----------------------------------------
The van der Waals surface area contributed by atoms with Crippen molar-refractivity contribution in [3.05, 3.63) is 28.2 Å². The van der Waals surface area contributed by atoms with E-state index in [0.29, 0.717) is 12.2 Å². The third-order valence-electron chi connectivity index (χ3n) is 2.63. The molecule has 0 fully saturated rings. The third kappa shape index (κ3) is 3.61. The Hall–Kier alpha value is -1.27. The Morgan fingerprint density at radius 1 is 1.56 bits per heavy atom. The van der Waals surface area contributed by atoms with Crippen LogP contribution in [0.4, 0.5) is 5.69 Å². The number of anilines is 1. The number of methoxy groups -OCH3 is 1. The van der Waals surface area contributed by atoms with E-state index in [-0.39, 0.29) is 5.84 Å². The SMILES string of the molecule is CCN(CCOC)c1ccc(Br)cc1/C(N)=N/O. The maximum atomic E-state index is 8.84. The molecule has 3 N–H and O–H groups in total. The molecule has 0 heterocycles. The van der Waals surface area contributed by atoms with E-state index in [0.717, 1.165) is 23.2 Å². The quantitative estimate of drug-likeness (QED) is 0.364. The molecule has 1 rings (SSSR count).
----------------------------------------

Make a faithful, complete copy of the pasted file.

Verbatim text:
The van der Waals surface area contributed by atoms with Crippen molar-refractivity contribution in [3.05, 3.63) is 28.2 Å². The van der Waals surface area contributed by atoms with E-state index in [0.29, 0.717) is 12.2 Å². The third-order valence-electron chi connectivity index (χ3n) is 2.63. The molecule has 0 fully saturated rings. The third kappa shape index (κ3) is 3.61. The Hall–Kier alpha value is -1.27. The Morgan fingerprint density at radius 1 is 1.56 bits per heavy atom. The van der Waals surface area contributed by atoms with Crippen LogP contribution in [0.4, 0.5) is 5.69 Å². The number of anilines is 1. The number of methoxy groups -OCH3 is 1. The van der Waals surface area contributed by atoms with E-state index in [-0.39, 0.29) is 5.84 Å². The SMILES string of the molecule is CCN(CCOC)c1ccc(Br)cc1/C(N)=N/O. The maximum atomic E-state index is 8.84. The molecule has 3 N–H and O–H groups in total. The molecule has 0 heterocycles. The van der Waals surface area contributed by atoms with E-state index in [0.717, 1.165) is 23.2 Å². The quantitative estimate of drug-likeness (QED) is 0.364. The molecule has 1 rings (SSSR count).